There are momentous events that get etched into our memories as signposts, demarcating life before and after. The impact of such events ripples through our lives—whether personal, communal, or collective—in unimaginable ways. It may be the birth of a long-expected child. Or a beloved person transitioning into ancestor status. They may also take the form of a communal response to a tragedy. The collective coming together to join in the raw language of grief. Signpost events such as these not only impact the lives of those who witness them. They have a curious way of being imprinted on later generations whose lives are marked in the wake of the memories of the witnesses.
9/11 is one of those signpost events, not only in our national life in the United States but also in the memories of other nations. We are at the threshold of two decades since 9/11/01. Around the country and around the world, many will gather in remembrance of the losses suffered on that day. Family, friends, and communities will honor the memory of their dear ones lost in the towers, those who perished trying to succor others. There will be gatherings to observe the high cost of the subsequent military interventions, their successes, missed opportunities, and failures that will haunt our collective lives and that of our children’s children. Herein is a lesson that has been a hard one to heed to learn: the sins and shortcomings of one generation are visited upon another.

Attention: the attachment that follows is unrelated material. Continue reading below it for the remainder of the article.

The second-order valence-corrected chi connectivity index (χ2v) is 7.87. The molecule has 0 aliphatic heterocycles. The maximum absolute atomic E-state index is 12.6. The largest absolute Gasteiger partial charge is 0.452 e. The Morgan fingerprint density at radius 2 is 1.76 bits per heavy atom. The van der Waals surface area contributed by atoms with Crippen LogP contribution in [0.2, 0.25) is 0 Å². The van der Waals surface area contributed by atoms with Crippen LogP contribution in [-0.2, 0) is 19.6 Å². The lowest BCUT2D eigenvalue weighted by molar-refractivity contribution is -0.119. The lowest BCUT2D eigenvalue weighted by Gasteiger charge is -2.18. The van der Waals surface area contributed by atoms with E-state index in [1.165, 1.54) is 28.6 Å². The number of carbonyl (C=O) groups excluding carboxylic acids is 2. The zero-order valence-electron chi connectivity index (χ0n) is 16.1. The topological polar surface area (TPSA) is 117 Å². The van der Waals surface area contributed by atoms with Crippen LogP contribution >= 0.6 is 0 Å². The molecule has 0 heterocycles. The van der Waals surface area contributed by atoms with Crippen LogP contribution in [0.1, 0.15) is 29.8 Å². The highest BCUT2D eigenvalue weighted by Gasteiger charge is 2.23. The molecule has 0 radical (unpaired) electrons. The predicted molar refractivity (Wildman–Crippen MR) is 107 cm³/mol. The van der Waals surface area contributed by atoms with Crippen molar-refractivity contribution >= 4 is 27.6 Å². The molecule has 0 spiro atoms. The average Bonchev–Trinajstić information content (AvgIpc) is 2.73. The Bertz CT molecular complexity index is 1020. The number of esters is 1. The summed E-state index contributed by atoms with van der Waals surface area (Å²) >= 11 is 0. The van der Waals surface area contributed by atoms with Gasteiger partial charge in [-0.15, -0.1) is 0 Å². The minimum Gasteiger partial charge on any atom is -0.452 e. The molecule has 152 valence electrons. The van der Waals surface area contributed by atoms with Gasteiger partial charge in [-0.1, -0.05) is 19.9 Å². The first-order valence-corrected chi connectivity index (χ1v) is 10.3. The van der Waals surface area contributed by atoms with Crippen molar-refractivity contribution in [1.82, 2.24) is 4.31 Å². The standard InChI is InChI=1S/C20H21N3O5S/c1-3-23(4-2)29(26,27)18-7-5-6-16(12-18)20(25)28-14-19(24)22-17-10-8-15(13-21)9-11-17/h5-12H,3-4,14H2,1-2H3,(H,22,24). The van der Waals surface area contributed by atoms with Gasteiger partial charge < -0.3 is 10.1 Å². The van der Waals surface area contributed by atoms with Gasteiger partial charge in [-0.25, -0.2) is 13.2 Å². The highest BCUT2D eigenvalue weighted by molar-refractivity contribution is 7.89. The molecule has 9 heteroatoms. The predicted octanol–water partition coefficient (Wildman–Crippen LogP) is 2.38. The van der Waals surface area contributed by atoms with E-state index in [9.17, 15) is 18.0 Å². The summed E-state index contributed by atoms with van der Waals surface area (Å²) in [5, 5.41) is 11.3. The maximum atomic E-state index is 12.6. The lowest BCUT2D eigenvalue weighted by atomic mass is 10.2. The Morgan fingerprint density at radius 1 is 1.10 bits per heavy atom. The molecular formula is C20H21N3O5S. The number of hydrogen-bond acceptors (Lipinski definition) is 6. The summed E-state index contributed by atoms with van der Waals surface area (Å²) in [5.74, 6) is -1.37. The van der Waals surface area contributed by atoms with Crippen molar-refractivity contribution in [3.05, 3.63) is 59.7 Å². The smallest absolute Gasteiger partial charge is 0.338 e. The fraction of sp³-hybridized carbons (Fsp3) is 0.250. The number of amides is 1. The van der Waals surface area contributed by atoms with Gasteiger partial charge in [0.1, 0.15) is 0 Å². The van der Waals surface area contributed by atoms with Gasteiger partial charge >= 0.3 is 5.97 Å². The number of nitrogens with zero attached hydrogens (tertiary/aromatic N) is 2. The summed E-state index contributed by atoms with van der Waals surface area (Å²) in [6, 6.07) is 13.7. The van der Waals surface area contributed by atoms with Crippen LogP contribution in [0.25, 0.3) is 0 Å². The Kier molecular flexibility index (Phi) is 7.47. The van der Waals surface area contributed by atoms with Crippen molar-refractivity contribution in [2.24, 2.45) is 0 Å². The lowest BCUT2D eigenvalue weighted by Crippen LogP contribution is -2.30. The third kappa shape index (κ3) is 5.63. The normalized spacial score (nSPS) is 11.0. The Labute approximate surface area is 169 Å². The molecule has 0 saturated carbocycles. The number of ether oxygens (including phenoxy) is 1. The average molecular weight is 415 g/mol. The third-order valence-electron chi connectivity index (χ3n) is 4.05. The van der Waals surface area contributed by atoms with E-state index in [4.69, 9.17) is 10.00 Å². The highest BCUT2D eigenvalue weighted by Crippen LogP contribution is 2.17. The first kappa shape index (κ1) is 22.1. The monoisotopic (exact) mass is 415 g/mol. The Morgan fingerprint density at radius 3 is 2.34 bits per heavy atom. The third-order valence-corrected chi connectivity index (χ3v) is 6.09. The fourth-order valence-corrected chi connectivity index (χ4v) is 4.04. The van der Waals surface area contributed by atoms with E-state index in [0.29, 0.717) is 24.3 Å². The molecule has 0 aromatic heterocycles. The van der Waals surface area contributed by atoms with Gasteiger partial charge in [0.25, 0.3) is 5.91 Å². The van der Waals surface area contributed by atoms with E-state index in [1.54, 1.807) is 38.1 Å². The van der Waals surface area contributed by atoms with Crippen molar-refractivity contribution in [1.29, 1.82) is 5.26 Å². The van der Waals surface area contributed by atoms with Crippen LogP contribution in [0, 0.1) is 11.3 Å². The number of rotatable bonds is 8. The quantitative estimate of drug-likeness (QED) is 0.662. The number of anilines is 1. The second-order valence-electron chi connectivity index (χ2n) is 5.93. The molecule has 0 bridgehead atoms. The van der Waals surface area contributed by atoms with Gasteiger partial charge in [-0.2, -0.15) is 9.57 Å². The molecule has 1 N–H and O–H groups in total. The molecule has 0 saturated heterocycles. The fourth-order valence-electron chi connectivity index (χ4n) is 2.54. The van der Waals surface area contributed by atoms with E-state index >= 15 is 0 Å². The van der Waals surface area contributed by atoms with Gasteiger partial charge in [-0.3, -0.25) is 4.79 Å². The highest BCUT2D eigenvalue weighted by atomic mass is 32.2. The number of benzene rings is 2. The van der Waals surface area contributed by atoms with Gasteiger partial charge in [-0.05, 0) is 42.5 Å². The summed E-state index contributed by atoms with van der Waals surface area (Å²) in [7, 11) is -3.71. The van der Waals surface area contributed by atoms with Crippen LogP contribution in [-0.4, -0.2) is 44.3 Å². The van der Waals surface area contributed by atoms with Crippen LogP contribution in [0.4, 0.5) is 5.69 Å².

Two decades after 9/11, we have an opportunity to move beyond nationalistic impulses and take stock of what our national response to that event unleashed in our world ever since. It has been a curious phenomenon that seeking justice as our nation did has an underside that often escapes our attention. Perhaps, at this moment, as we grieve our losses anew in remembrance of 9/11, we will find it upon our collective spirit to expand the circle of grief.
Every place visited by armed conflict bears the slow healing of ecological wounds and devastation. Lands are polluted in ways that take decades to decontaminate and may never be restored. Contaminants in the food and water supplies leave their imprints in bodies with long-term health effects.
As a nation, we don’t always honor the sacrifice of those taking the oath of service and risk their lives, and worse yet, fall short on our promise to care for them by making lackluster decisions and politicizing their care after service.
As a nation, after 9/11, we have also agreed to sacrifice individual liberties and civil rights for the sake of national protection, in ways that unduly impact members of color and religious minorities in our communities.
As we cross the threshold of the two-decade-long wake of 9/11, with a deep sense of urgency, we should ask ourselves: How do we remember and memorialize the tragedies that shift our lives? What are our responsibilities of care to heal the personal, collective, and even global wounds resulting from our response to 9/11? What will the subsequent generations learn from witnessing how we chose to move from this day forth?
May compassion, not pride, guide our actions.
May care for the world temper our responses.
May we truly love justice to nurture hope instead of hate.
Dr. Ortega has been serving as President of Meadville Lombard Theological School since July 2019. Prior to coming to MLTS, he served as Associate Professor of Social Theory and Religious Ethics at Drew University Theological School. His primary teaching and research areas are Sociology of Religion, Religious Ethics, Cultural Sociology, Social Movements, Critical Theory, Africana Studies, Latinx Cultural Studies.Learn more about Dr. Ortega